Recently, a Financial Industry Regulatory Authority (FINRA) arbitration panel rendered a decision concerning Wells Fargo Advisors, LLC’s (Wells Fargo) claims against its former broker Steven Grundstedt (Grundstedt) for breach of three promissory notes. FINRA Arbitration Case No. 11-02245. The FINRA arbitration panel held that Grundstedt was entitled to an offset against the outstanding balance of the first promissory note dated July 30, 2008 because Wells Fargo, then Wachovia at the time, breached an implied contract and/or the covenant of good faith and fair dealing in the contracts Grundstedt signed, causing him substantial economic damage.
Wells Fargo claimed that Grundstedt failed to repay three separate forgivable promissory notes. Note 1 was in the principal amount of $320,000 and constituted a “transitional bonus” Grundstedt was rewarded with for moving his book of business from his former employer, Citigroup. Like the other notes in the litigation, the principal portion of Note 1 could be received in a lump sum or could be taken in monthly installments. In either case, the monthly re-payment of principal and interest was to be offset by the forgiveness of an equivalent amount conditioned upon Grundstedt’s continued employment with Wachovia’s.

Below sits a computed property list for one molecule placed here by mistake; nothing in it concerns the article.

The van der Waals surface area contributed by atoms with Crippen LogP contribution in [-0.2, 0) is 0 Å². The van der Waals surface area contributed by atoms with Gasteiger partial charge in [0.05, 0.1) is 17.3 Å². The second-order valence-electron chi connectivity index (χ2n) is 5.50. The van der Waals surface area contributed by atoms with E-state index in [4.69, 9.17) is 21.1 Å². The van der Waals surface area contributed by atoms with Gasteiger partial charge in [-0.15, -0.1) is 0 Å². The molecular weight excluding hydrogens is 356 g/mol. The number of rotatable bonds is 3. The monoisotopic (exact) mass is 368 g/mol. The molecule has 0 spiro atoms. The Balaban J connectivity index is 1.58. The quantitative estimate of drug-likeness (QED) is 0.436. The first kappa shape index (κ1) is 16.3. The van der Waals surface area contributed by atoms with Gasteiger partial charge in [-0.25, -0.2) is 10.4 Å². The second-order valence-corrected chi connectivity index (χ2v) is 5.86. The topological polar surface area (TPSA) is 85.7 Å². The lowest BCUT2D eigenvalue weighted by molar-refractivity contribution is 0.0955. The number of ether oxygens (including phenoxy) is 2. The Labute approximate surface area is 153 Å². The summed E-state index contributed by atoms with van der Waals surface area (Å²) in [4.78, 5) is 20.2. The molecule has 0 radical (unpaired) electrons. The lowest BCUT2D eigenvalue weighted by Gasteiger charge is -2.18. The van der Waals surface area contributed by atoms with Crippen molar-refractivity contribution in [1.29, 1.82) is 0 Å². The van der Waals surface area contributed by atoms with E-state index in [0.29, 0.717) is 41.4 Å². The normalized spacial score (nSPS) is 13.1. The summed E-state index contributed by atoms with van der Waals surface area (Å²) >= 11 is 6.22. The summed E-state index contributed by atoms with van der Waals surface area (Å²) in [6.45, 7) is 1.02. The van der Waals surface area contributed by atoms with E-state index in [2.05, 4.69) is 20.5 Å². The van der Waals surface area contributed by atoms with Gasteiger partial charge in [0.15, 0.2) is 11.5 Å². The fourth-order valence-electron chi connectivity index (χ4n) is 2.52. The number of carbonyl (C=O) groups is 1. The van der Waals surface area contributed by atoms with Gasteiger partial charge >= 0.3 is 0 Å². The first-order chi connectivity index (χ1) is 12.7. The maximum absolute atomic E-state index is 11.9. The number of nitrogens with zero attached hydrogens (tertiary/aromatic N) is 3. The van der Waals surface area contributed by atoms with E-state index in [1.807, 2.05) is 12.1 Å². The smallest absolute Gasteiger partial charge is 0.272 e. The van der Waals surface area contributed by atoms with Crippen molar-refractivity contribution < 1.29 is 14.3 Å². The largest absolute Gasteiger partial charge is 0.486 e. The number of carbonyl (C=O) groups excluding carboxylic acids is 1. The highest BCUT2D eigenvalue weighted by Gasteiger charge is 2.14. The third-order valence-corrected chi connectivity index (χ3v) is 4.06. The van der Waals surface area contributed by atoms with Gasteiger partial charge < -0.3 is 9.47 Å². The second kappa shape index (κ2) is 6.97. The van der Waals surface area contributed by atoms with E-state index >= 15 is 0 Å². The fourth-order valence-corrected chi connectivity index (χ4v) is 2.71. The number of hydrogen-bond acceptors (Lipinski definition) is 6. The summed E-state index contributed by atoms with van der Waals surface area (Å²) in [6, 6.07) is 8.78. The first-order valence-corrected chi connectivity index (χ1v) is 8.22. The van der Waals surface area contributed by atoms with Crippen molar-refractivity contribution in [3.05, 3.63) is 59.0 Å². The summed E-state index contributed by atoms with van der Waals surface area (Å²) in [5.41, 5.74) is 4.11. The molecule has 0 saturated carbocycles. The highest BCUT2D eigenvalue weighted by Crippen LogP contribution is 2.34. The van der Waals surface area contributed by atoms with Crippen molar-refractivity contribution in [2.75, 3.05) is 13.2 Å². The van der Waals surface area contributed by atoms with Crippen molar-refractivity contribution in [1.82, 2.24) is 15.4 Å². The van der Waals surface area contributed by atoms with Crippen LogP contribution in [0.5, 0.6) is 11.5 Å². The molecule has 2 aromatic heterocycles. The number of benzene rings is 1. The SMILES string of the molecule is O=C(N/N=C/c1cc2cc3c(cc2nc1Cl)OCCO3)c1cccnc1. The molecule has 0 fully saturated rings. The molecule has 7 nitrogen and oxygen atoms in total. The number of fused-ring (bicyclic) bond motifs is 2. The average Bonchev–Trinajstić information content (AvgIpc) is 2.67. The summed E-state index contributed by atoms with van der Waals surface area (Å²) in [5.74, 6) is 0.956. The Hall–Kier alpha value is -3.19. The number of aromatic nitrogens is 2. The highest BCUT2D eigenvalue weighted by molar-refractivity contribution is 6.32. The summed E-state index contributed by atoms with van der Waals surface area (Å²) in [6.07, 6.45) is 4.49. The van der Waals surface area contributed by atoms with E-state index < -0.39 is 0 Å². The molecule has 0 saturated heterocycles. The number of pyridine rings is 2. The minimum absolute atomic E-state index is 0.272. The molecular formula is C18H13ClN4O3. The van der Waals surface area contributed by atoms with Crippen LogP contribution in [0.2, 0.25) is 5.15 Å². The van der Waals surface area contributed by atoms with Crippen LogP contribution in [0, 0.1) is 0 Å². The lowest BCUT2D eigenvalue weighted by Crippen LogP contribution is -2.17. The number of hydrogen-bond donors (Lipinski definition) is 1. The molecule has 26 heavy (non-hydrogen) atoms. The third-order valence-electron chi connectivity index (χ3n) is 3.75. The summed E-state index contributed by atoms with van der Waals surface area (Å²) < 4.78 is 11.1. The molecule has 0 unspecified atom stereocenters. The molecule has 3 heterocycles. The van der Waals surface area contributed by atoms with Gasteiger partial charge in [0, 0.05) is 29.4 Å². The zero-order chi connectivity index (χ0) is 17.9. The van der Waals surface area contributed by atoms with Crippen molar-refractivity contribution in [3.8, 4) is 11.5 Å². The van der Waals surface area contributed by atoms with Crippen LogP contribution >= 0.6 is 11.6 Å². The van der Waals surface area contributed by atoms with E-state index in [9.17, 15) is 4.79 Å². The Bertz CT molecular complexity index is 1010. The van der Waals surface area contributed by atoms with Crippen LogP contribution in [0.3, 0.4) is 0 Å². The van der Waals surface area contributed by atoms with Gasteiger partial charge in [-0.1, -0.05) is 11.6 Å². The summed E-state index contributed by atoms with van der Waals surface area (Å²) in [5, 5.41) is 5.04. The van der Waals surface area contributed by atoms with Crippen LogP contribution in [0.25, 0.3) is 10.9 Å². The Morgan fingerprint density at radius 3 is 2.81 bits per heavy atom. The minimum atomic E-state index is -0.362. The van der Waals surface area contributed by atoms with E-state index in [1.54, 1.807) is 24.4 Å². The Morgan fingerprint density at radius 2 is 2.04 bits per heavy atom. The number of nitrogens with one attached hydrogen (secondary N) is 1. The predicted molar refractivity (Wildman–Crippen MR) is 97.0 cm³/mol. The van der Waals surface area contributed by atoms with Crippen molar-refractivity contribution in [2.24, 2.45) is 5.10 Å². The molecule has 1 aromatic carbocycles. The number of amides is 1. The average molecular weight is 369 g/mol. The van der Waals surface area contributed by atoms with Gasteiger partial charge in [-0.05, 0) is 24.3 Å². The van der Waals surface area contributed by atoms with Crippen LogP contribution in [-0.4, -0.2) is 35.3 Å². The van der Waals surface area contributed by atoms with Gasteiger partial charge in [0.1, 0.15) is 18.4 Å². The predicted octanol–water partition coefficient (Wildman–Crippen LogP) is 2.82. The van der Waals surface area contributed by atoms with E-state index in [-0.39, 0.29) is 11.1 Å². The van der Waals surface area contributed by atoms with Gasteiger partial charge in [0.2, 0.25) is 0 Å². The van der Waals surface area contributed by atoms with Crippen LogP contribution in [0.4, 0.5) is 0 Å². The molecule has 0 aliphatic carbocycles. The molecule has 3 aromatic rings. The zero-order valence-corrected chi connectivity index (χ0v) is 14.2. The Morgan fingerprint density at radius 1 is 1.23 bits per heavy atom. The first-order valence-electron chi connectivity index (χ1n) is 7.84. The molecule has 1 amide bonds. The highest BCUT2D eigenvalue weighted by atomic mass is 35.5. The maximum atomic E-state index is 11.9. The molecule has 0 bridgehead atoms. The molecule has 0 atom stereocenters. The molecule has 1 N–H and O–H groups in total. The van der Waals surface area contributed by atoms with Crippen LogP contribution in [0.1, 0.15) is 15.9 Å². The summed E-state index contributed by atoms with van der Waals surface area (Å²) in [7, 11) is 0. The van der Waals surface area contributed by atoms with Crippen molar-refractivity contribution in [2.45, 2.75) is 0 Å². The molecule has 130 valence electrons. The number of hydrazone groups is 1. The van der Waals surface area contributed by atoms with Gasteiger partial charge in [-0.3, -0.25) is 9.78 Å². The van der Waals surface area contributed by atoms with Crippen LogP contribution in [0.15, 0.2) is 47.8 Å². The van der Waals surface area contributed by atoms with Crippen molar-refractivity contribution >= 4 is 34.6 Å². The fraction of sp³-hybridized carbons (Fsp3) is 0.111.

According to the order, at the time Grundstedt accepted employment with Wachovia, he signed multiple agreements. One of these agreements promised Grundstedt that he would receive “support” from Wachovia including “re-assignment of accounts, walk-ins, prospective customer leads…” among other forms of company support. The panel found that Wachovia initially lived up to its promises but that the situation changed after Wachovia was acquired by Wells Fargo. In the fall of 2009, Wells Fargo consolidated operations, closed branches, and changed payouts and various other things designed with the intent to make the overall business more efficient and profitable.
The panel found that some of these decisions violated Grundstedt’s reasonable expectations under the agreements he signed with Wachovia that Wells Fargo was subject to follow after the merger. However, the panel found that even after Wells Fargo implemented the changes Grundstedt continued to accept bonuses in the form of forgivable loans. Thereafter, Grundstedt resigned from Wells Fargo on or about October 15, 2010.
While the panel found that Wells Fargo breached its covenant of good faith and fair dealing, the loans Grundstedt took pursuant to Note 2 and Note 3 taken after Wells Fargo began implementing many of the changes Grundstedt complained about would not be forgiven.
The attorneys at Gana Weinstein LLP are experienced in representing brokers in disputes with their firms concerning employment disputes, unpaid bonuses, promissory notes, wrongful termination, and breach of contracts. Our consultations are free of charge and we welcome all inquires.